1925: The court martial of Col. William “Billy” Mitchell, America’s chief aviation officer during World War I and considered to be the “Father of the U.S. Air Force”, begins in Washington, D.C.. The outspoken Mitchell is charged with multiple counts of insubordination due to his criticism of Navy leadership for investing in battleships instead of aircraft carriers and the handling of numerous fatal aviation incidents. Maj. Gen. Douglas MacArthur, one of Mitchell’s 12 judges, refers to his assignment as “one of the most distasteful orders I ever received.”

1942: On Guadalcanal, Japanese forces launch a series of full-frontal assaults to retake Henderson Field. The defending Marines – led by Lt. Col. B. Lewis “Chesty” Puller – and soldiers kill upwards of 3,000 Japanese troops at the cost of only 80 Americans. Sgt. John Basilone became a Marine legend during the battle, fighting off wave after wave of Japanese soldiers for two days despite being incredibly outnumbered.

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24 October: Today in U.S. military history

Today’s post is in honor of Spc. Jose L. Mesa, who was killed by an enemy mortar attack in Samaria, Iraq on this day in 2003. Mesa, 26, of Bell Gardens, Calif., was assigned to C Company, 1st Battalion, 12th Infantry Regiment, 4th Infantry Division.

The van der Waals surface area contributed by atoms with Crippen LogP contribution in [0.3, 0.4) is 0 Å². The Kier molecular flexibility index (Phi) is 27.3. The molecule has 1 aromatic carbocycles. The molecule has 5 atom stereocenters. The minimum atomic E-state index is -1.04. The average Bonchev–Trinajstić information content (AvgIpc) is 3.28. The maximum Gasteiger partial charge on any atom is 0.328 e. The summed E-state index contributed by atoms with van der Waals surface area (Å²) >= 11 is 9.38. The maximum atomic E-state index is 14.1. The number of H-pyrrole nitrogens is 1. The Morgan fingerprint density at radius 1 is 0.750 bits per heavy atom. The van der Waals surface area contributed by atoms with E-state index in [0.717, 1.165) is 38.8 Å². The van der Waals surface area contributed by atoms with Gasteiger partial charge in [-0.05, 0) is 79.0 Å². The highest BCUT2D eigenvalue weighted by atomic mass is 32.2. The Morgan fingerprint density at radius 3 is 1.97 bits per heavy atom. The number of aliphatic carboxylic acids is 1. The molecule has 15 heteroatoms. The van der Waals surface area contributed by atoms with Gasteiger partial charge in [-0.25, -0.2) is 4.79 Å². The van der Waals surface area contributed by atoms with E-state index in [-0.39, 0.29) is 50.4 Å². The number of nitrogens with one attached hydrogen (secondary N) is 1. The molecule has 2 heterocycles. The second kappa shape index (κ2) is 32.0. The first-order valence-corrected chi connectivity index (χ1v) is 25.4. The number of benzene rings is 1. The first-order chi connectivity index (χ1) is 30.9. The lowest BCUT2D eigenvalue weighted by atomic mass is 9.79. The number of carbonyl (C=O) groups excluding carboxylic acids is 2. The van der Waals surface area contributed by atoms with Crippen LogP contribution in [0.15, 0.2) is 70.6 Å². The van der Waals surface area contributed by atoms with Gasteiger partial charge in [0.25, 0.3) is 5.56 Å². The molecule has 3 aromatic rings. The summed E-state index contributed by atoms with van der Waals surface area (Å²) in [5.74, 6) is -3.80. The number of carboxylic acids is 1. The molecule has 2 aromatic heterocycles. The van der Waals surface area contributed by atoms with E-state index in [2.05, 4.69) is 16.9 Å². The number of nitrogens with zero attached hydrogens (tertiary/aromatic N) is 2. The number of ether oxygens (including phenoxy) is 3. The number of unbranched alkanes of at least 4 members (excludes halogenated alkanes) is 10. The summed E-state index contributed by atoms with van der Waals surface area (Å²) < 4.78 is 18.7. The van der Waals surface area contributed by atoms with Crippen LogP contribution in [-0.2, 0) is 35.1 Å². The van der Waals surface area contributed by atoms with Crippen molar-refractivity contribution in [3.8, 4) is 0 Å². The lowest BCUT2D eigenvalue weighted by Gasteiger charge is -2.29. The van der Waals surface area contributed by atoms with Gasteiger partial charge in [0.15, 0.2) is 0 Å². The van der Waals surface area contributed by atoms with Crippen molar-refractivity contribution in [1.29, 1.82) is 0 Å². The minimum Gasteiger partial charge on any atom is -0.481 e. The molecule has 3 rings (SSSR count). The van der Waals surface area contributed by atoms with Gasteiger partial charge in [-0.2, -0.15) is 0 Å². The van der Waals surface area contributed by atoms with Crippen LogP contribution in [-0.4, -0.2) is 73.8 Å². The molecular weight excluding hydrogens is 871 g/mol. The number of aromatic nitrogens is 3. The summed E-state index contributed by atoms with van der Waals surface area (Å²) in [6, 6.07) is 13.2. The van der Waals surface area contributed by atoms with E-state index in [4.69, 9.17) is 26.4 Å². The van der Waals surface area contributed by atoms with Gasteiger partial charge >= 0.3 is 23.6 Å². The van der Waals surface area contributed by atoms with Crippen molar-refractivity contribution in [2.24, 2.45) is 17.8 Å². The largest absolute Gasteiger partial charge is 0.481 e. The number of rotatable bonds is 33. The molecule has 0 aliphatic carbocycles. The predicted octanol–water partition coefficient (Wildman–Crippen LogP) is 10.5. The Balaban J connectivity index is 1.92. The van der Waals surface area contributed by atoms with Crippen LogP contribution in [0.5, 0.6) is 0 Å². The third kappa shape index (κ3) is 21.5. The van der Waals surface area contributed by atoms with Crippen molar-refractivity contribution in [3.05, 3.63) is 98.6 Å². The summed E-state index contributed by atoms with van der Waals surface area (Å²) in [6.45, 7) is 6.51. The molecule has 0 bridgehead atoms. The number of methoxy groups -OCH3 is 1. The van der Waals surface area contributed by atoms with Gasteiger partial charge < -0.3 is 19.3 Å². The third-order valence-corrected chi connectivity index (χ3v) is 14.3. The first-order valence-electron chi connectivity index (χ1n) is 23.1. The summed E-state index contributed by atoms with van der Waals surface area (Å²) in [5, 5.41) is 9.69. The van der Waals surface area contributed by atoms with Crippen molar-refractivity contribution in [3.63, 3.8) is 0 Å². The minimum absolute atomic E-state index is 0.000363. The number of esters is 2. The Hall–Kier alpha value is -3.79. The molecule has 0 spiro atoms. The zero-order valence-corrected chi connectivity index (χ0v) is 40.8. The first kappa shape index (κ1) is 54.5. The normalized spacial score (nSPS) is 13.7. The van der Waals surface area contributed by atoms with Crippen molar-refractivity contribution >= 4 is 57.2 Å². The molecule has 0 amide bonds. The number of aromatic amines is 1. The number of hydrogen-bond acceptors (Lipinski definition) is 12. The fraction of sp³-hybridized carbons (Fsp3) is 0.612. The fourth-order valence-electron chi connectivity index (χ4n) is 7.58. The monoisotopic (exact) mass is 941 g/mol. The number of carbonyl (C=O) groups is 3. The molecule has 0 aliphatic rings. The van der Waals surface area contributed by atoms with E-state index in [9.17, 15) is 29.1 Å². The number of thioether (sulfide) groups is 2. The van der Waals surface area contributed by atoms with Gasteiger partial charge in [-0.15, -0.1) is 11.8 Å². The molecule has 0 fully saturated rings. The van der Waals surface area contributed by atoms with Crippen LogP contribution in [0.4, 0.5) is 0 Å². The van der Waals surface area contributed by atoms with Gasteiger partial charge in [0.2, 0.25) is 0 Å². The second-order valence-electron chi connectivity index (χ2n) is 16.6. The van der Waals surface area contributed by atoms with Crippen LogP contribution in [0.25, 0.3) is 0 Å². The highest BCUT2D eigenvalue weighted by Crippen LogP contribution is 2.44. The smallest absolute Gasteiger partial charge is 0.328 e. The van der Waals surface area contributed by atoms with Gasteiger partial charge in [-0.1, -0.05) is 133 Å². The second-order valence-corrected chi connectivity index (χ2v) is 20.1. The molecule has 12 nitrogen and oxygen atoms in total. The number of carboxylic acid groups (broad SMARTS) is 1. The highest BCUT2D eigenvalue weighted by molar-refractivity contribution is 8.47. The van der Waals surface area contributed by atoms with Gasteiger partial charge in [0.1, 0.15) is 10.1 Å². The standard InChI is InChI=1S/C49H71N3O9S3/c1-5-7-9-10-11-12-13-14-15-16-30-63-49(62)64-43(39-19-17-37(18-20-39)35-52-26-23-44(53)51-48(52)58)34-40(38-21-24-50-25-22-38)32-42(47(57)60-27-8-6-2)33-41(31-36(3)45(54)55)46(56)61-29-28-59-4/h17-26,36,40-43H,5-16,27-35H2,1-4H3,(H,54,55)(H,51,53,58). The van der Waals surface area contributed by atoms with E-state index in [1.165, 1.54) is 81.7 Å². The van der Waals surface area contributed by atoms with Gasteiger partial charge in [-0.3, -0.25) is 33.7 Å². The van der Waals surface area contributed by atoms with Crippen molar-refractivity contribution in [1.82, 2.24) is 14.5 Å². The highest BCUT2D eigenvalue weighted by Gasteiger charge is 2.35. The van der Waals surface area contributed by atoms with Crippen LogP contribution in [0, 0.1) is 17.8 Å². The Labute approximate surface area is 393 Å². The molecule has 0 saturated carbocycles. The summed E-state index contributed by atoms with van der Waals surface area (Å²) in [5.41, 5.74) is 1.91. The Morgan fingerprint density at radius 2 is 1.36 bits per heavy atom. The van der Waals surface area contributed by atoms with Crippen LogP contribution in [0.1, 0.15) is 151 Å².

1742: After disease and poor management leads to the deaths of all but 600 of the 3,500-man 61st Regiment of Foot, the American expeditionary force is disbanded and returns to the colonies. “Gooch’s Regiment”, named after regimental commander – also the Governor of Virginia – Lt. Col. William Gooch, had been part of the ill-fated British expedition to capture the Spanish colony of Cartagena (present-day Colombia).

1944: On day two of the Battle of Leyte Gulf — the largest naval engagement of World War II — U.S. aircraft attack the Japanese fleet, sinking the battleship Musashi and damaging four others. A single Japanese dive bomber attacks the light carrier USS Princeton (CVL-23) igniting an internal blaze that will sink the ship with just one bomb.

In the air, Cmdr. David McCampbell and wingman Ens. Roy Rushing spot a flight of 60 Japanese planes and engage despite the outrageous odds. McCampbell shoots down nine warplanes, setting a single sortie record, and his partner claims six. After becoming the only U.S. aviator to claim “ace in a day” status twice, McCampbell lands his F6F Hellcat as it runs out of fuel and with only two bullets left. For his daring actions, the top Naval ace of the war is awarded the Medal of Honor.